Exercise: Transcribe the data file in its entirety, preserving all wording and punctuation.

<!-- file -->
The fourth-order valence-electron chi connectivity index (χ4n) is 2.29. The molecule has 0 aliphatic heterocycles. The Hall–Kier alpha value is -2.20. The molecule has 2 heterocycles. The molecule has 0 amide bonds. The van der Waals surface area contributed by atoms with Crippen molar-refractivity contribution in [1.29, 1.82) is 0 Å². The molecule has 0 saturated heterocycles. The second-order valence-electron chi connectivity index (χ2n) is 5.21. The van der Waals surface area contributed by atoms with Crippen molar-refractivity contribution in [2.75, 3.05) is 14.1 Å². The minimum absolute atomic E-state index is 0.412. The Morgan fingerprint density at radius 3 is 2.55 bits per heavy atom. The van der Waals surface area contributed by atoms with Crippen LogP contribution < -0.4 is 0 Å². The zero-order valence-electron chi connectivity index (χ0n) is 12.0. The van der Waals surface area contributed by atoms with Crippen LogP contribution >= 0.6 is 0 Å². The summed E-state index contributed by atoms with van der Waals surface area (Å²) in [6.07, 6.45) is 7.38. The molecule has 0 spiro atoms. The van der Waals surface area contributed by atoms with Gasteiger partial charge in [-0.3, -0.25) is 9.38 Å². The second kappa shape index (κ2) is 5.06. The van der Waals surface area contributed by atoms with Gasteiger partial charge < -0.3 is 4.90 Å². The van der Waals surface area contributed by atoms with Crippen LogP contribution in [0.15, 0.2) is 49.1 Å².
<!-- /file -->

The fourth-order valence-electron chi connectivity index (χ4n) is 2.29. The molecule has 0 aliphatic heterocycles. The Hall–Kier alpha value is -2.20. The molecule has 2 heterocycles. The molecule has 0 amide bonds. The van der Waals surface area contributed by atoms with Crippen molar-refractivity contribution in [1.29, 1.82) is 0 Å². The molecule has 0 saturated heterocycles. The second-order valence-electron chi connectivity index (χ2n) is 5.21. The van der Waals surface area contributed by atoms with Crippen molar-refractivity contribution in [2.75, 3.05) is 14.1 Å². The minimum absolute atomic E-state index is 0.412. The Morgan fingerprint density at radius 3 is 2.55 bits per heavy atom. The van der Waals surface area contributed by atoms with Crippen LogP contribution < -0.4 is 0 Å². The zero-order valence-electron chi connectivity index (χ0n) is 12.0. The van der Waals surface area contributed by atoms with Crippen LogP contribution >= 0.6 is 0 Å². The summed E-state index contributed by atoms with van der Waals surface area (Å²) in [6.07, 6.45) is 7.38. The molecule has 0 spiro atoms. The van der Waals surface area contributed by atoms with Gasteiger partial charge in [-0.3, -0.25) is 9.38 Å². The second kappa shape index (κ2) is 5.06. The van der Waals surface area contributed by atoms with Gasteiger partial charge < -0.3 is 4.90 Å². The van der Waals surface area contributed by atoms with Crippen LogP contribution in [0.15, 0.2) is 49.1 Å².